In this edition:
🎬 Redefining education: Old School School music video
✍🏼 The space between people - by Danu Poyner
🎙 Still Curious Podcast - Conscious, creative and caring virtual learning with Seth Fleischauer
🍬 Snackables - assorted awesome links
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🎬 'Old School School' music video - Redefining Education
Attentive grokkists will recall that I released a podcast episode a little while back with philoso-rapper and TikTok teacher Nathanology, which contained an original song that we worked on together about education and redefining school.
The accompanying music video for the song is now ready and I could not be more proud to share it with you!
No introduction necessary – the video speaks for itself. It is a statement of intent and an anthem for what Grokkist is all about.
Nathan and I would love to hear your thoughts on the video and what resonates with you about it (if anything). We made a little video for you to respond to.
Danu's thoughts on learning and bringing ethical imagination to education
The space between people
I am proud not just of the Old School School video, but also of the way it came to be. From the moment I met Nathan, I knew I wanted to work with him on this.
I thought: here is someone bursting with creativity who shares my obsession for care and precision in what to call things, who has a well-stocked memory of concepts and categories and a conscious desire to embody a living tradition of giving voice to things the community cares about.
The project was not quite commission, not quite collaboration. There was no specific brief or set of outcomes, and we didn’t know what we were making exactly. What drove us was simply a deep desire for this thing to exist in the world, and a curiosity to discover what that might mean.
We spent some thoroughly enjoyable time throwing around ideas of everything the song could, should and might be. Then Nathan went to work. We had a few meetings for calibration and clarity along the way, but the song and the video are entirely his creations.
Even though I had complete trust in Nathan, I still wondered what the result might be. After all, how does one fit decades of thinking, life experience and battle scars into a 5-minute song, let alone when it’s about something so abstract?
There is an energy that crackles when you are both working towards something that is both core to yourself, and also bigger than yourself. A spirit of respect and responsibility, each wanting to make the other proud.
It is the opposite of hustle. Instead of doing-something-for-the-sake-of-something-else, constantly spinning a self-inflicted flywheel of productivity in ever tightening loops until your soul implodes, it is rather the pleasure of expending effort and resources on something worthwhile for its own sake.
And here’s the point: the result is better and more alive when you don’t know or force the outcome in advance.
The same is true with podcasting. In one episode of Still Curious, my guest was less than satisfied with how they were able to get their points across. So we re-recorded it, but the result ended up dull and lifeless because we both knew what we were going to say in advance. We compromised by doing more editing on the imperfect version – we both learned important lessons and the result was a more listenable human conversation.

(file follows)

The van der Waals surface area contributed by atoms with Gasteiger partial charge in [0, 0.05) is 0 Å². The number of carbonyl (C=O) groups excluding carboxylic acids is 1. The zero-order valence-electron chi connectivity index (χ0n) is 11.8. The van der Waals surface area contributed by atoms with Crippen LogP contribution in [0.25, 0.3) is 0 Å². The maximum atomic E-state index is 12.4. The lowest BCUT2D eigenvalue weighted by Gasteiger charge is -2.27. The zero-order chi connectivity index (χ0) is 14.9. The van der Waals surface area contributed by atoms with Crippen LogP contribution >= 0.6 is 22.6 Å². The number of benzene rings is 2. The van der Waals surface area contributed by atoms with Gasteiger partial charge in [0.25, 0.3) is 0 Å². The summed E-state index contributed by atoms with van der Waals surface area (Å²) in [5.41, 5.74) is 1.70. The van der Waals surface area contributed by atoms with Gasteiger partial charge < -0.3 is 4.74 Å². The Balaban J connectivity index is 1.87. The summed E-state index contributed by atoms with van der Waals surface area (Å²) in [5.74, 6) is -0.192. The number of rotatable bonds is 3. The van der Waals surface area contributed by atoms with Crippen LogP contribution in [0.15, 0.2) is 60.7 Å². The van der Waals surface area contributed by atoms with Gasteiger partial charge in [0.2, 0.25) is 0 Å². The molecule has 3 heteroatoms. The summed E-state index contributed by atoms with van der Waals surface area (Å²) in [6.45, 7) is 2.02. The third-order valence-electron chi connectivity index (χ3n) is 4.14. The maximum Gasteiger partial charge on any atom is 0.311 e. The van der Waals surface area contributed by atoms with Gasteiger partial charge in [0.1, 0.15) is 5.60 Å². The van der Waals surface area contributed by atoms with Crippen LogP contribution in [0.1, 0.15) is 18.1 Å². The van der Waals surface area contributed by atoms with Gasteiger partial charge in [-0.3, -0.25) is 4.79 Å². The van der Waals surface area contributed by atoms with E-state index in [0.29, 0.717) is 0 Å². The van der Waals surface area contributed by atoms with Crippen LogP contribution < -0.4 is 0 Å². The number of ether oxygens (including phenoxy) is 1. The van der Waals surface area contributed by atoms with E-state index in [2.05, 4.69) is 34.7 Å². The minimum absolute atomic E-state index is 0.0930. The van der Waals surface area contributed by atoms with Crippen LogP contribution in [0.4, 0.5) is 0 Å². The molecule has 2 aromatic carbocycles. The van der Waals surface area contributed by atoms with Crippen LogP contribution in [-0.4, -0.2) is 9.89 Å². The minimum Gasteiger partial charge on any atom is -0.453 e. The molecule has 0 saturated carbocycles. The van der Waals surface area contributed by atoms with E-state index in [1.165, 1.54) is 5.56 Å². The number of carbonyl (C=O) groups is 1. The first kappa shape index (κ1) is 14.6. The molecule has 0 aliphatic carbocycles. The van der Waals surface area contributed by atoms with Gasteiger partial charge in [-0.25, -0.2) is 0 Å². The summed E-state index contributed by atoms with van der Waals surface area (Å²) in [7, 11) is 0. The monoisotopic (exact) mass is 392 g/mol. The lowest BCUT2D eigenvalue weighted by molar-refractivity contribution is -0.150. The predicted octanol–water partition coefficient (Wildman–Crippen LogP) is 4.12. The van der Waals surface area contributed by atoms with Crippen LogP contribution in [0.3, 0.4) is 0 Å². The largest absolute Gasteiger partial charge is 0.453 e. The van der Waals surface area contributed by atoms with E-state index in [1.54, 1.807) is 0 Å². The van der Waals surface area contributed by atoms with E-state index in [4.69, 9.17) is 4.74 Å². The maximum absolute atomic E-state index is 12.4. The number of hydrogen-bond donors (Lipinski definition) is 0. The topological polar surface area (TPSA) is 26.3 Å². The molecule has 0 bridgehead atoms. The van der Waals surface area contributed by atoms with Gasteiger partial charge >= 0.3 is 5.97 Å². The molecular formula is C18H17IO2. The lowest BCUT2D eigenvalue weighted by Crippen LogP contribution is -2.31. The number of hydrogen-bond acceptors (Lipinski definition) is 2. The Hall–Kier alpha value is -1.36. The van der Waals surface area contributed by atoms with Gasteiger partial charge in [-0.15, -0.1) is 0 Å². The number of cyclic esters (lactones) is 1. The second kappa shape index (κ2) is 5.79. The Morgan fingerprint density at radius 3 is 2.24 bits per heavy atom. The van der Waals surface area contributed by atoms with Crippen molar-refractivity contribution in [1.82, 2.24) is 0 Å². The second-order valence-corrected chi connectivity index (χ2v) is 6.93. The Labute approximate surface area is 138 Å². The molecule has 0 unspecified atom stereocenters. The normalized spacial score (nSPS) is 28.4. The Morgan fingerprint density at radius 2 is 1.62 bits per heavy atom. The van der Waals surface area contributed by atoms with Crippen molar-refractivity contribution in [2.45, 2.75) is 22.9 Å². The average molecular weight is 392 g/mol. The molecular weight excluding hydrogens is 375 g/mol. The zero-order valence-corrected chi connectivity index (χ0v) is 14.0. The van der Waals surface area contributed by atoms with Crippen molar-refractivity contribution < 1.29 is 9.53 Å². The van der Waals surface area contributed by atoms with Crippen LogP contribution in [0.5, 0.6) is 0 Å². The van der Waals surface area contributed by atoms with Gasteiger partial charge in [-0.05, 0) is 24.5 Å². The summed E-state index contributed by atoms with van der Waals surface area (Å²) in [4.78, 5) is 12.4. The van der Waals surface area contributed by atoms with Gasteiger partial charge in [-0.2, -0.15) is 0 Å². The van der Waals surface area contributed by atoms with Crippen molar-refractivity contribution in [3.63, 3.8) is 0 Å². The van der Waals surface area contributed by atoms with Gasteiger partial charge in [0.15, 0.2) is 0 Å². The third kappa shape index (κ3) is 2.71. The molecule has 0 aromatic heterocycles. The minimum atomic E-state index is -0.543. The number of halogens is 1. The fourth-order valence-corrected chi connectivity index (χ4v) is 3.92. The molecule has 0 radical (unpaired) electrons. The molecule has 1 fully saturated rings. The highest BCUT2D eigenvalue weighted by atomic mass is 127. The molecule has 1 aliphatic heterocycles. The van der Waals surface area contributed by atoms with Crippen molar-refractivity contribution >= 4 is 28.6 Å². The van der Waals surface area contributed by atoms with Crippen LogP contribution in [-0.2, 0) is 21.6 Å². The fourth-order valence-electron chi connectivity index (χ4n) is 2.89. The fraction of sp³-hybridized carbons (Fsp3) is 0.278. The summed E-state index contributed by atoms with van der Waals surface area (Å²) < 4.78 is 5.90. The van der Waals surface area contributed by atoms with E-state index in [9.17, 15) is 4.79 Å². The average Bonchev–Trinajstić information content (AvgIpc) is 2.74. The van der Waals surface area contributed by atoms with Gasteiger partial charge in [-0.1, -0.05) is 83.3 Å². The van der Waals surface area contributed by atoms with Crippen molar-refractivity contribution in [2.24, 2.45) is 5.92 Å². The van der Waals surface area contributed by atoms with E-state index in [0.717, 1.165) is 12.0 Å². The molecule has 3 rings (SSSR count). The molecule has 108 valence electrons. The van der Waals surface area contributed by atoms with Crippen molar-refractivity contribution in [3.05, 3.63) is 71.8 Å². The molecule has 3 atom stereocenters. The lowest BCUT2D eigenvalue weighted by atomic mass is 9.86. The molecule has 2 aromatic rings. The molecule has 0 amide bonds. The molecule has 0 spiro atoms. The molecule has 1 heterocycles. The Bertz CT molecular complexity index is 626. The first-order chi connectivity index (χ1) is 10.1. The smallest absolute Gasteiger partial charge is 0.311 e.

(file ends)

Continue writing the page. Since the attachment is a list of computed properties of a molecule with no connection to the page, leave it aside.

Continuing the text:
The stuff that matters is what comes to life in the space between people, when there is an ethic of care and curiosity on both sides. Good teachers know this – when they see a teachable moment about to fall out of the sky, they will move mountains and part seas to give it a soft landing.
For me, Old School School is precisely one such teachable moment. It’s everything I feel about education, said better than I ever could on my own. I’m delighted that it now exists in the world. Indeed, it’s becoming increasingly harder to remember a time when it didn’t.
🎙Still Curious Podcast
Talking what it means to design virtual learning spaces that nurture care, curiosity and social and emotional learning. Seth's story of his daughter's homeschooling experience during the pandemic, from initial isolation to emerging excitement, really got my attention (listen from 12:30).
In this episode:
- Preparing learners with future-ready skills in digital citizenship, world culture and social and emotional learning.
- What Seth's daughter's experience of homeschooling during the pandemic reveals about education.
- Becoming an educator entrepreneur, via teaching in progressive education and a high-needs public school.
- Virtual field trips and designing creating and caring online education spaces.
- Reform vs revolution in the future of education.
- Navigating privilege.
- Being a real-life meme (Sad Mets Fan).
Assorted awesome links
Urban photographer Roman Robroek takes photos of decay where once was luxury, and stillness in places that were bursting with life. Reflections on transience and changing times.
An interactive world map of natural soundscapes that rekindles our respect for nature and connects us with local, grassroots charities that support the restoration of our natural world. Why not spend time with an Australian lyrebird, a seagoing albatross, or a storm in southern Sri Lanka?
#BookTok is driving a resurgence of interest in reading and giving bookstores a new lease on life. Everything old is new again. Lots of good examples in this article.
In the 1970s, disillusioned by the Vietnam War and having lost faith in government and institutions, Noëlla Marcellino dropped out of college and society and joined a Benedictine monastery. She became a nun, then got a PhD in microbiology and became interested in cheesemaking as a metaphor for spirituality. Interesting throughout.
Having a laugh at medieval European paintings where the artist had clearly never seen the animal before. I found the hyena and turtle particularly interesting.
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